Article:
Bullets dignity Sunday came from a player leaving basketball for another arena. As usual, Tom McMillen's lines in the locker room were more impressive than his line on the stat sheet.
"It's been nice playing a kid's game," he said, looking forward to the grown-up exercise called politics. "I'll need a bit more time for decent reflection about his career , but I did today what I've been doing for 11 [NBA] years: hit a few jumpers, played some D.
"My legacy will be trying to make a contribution with minimal tools. I have no regrets. I'm leaving the game healthy, thankful to have escaped truly serious injury."
The Bullets left the Spectrum with a trunkful of regrets. This is how it went Sunday: they hit eight of 12 shots during one stretch in the second quarter -- and whittled the 76ers' lead all the way to 23 points. And so their season ended, with a whimper and also a Threatt.
The Sixers scored 40 points the first quarter; the woeful Bullets might not have gotten that many during pregame layups.
Many Sixers you never heard of played exceptionally; several prominent Bullets must have had their games roll off the bus somewhere on I-95. Sedale Threatt had as many points as Jeff Malone the first half; Terry Catledge had more than twice as many field goals as three Bullets centers -- and twice as many blocked shots as Manute Bol.
So it went.
"Their younger players [Threatt, Catledge and Greg Stokes] showed a lot of poise," McMillen said. "Grace under pressure, they call it."
The Bullets should be kicking themselves for quite some time about this one. In simple math, their usual cast plus Jeff Ruland for significant minutes figured to be at least equal to the Sixers minus Moses Malone.
Welcome to subtraction by addition. Washington was 11 points behind before Ruland even got into the game, as rookie Catledge took advantage of every bit of Bol's inexperience.
At one end of the court, Bol couldn't handle a Cliff Robinson pass; at the other end seconds later, he was called for goaltending.
After a game of one-block, two-rebound frustration, Bol shrugged and went about packing. Nothing he said after that was as telling, although he did volunteer: "Too big lead."
"The hole was too deep to climb out of," said Jeff Malone, who, limping at times on a tender ankle, contributed 14 shovelfuls to the playoff grave.
That was the number of field goals he missed.
The Bullets were not far behind in rebounding (49-42), but that was mainly because the Sixers made a terrific percentage of their shots. One of the nets may still be smoking from a Charles Barkley dunk.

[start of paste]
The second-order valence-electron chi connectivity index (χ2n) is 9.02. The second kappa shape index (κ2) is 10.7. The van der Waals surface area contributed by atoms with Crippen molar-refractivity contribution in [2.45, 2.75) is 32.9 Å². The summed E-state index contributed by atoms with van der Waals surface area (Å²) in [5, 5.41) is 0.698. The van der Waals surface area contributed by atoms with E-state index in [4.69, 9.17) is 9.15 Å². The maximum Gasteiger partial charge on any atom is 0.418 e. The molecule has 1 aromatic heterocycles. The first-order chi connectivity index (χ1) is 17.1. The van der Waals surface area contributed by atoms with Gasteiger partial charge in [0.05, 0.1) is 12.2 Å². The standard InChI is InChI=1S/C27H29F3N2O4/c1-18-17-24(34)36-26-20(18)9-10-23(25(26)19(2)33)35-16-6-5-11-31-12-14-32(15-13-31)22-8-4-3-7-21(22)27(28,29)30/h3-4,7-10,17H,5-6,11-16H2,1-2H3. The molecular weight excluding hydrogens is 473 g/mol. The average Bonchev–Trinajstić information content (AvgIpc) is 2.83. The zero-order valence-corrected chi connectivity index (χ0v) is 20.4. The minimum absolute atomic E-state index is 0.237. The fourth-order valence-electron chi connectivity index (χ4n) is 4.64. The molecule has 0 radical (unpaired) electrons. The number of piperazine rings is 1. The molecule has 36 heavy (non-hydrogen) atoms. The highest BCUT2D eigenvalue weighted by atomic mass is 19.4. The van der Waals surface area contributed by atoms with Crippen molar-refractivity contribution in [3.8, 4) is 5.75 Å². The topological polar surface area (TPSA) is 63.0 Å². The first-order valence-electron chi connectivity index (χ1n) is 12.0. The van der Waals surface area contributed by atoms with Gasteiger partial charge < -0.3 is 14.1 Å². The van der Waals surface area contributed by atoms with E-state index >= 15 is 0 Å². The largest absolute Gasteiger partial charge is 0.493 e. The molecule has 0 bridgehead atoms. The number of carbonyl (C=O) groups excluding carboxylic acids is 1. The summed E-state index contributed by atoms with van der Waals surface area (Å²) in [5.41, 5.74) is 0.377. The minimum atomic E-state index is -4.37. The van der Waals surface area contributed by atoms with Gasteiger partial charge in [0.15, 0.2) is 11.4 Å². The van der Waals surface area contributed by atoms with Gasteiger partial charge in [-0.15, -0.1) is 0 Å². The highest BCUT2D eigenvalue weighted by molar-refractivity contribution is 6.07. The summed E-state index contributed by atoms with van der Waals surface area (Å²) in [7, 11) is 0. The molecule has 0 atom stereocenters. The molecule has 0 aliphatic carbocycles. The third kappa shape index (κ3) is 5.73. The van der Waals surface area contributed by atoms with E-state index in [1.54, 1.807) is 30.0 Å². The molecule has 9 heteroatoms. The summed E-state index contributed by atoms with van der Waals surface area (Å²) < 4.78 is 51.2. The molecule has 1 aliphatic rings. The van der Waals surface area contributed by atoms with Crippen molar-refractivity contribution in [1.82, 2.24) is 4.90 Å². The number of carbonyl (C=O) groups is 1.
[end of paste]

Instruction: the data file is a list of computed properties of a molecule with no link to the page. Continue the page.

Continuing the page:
That McMillen played significant minutes was because some other very tall Bullets were ineffective. In the first and second quarters, when the game was being lost, Bol and Charles Jones had zero points and two rebounds; Ruland had seven points but four turnovers.
"The eight [first-half] minutes were the ones that counted," McMillen said, and he made them count for three field goals and three assists. "The [three] others were garbage."
Ironically, some Sixers usually around for end-of-game garbage time resembled superstars this once. Catledge was Moses-like in scoring (27 points) but not quite so effective on the boards (six).
Threatt was sharp just when the Bullets got the Sixers where they wanted them: with a seemingly insurmountable lead fairly late in the fourth quarter.
With his team ahead by 13, Threatt buried a long jumper and free throw at 5:14 of the fourth period. Later, he combined with Barkley on a sequence that led to a Bobby Jones layup. This was in relief of Maurice Cheeks, who missed the final 5:37 with a sprained ankle.
Two lingering scenes:
Dudley Bradley, hero of Game 1, is very short on a three-point shot late in the third quarter and Barkley slams a dunk seconds later.
Malone scores on a drive and Julius Erving begins a three-point landing (layup and foul shot) in less than four seconds.
So even when the Bullets did something right, the Sixers quickly topped it.
About midway through the second period, it appeared that Bullets Coach Kevin Loughery also didn't want to see any more of his new team. That impression came when official Darell Garretson pointed to the Washington bench and signaled his second technical foul in as many seconds.
It soon developed that the first technical was on another Kevin, McKenna, who had the embarrassing distinction of surrendering a point without stepping on the court.
For whatever anyone chooses to make of it, McMillen's final official basketball act was a defensive rebound 16 seconds from the finish. His last move on offense was a missed tap.
His final performance ended the way most pro seasons do: with a sign. This one was printed in chalk: "Meeting -- Bring road uniforms, rule and playbooks."